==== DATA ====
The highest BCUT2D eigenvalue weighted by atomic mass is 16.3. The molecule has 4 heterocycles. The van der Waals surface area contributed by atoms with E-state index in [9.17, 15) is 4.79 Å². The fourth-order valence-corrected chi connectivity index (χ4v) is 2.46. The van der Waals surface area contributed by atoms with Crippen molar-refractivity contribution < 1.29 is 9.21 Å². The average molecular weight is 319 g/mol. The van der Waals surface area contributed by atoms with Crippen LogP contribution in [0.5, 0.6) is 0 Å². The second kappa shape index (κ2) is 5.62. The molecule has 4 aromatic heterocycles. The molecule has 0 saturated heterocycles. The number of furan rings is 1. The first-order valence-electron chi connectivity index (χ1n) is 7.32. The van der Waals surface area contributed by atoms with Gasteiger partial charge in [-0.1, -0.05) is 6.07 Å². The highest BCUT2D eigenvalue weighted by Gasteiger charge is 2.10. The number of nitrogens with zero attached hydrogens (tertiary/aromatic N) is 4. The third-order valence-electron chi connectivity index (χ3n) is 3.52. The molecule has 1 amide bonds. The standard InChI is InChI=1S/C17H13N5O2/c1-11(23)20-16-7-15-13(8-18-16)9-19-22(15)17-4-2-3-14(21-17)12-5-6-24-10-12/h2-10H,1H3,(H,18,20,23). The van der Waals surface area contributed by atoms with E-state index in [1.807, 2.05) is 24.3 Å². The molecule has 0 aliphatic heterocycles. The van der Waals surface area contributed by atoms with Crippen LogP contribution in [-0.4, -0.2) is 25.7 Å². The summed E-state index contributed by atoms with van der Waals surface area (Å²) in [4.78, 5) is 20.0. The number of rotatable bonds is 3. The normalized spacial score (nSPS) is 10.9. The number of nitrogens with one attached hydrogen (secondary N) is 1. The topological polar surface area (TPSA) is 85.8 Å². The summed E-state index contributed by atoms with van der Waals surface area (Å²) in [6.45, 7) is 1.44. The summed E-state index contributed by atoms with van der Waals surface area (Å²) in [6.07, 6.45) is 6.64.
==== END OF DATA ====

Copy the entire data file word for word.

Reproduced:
The highest BCUT2D eigenvalue weighted by atomic mass is 16.3. The molecule has 4 heterocycles. The van der Waals surface area contributed by atoms with E-state index in [9.17, 15) is 4.79 Å². The fourth-order valence-corrected chi connectivity index (χ4v) is 2.46. The van der Waals surface area contributed by atoms with Crippen molar-refractivity contribution < 1.29 is 9.21 Å². The average molecular weight is 319 g/mol. The van der Waals surface area contributed by atoms with Crippen LogP contribution in [0.5, 0.6) is 0 Å². The second kappa shape index (κ2) is 5.62. The molecule has 4 aromatic heterocycles. The molecule has 0 saturated heterocycles. The number of furan rings is 1. The first-order valence-electron chi connectivity index (χ1n) is 7.32. The van der Waals surface area contributed by atoms with Gasteiger partial charge in [-0.1, -0.05) is 6.07 Å². The highest BCUT2D eigenvalue weighted by Gasteiger charge is 2.10. The number of nitrogens with zero attached hydrogens (tertiary/aromatic N) is 4. The third-order valence-electron chi connectivity index (χ3n) is 3.52. The molecule has 1 amide bonds. The standard InChI is InChI=1S/C17H13N5O2/c1-11(23)20-16-7-15-13(8-18-16)9-19-22(15)17-4-2-3-14(21-17)12-5-6-24-10-12/h2-10H,1H3,(H,18,20,23). The van der Waals surface area contributed by atoms with E-state index in [1.807, 2.05) is 24.3 Å². The molecule has 0 aliphatic heterocycles. The van der Waals surface area contributed by atoms with Crippen LogP contribution in [-0.4, -0.2) is 25.7 Å². The summed E-state index contributed by atoms with van der Waals surface area (Å²) in [4.78, 5) is 20.0. The number of rotatable bonds is 3. The normalized spacial score (nSPS) is 10.9. The number of nitrogens with one attached hydrogen (secondary N) is 1. The topological polar surface area (TPSA) is 85.8 Å². The summed E-state index contributed by atoms with van der Waals surface area (Å²) in [6.45, 7) is 1.44. The summed E-state index contributed by atoms with van der Waals surface area (Å²) in [6.07, 6.45) is 6.64.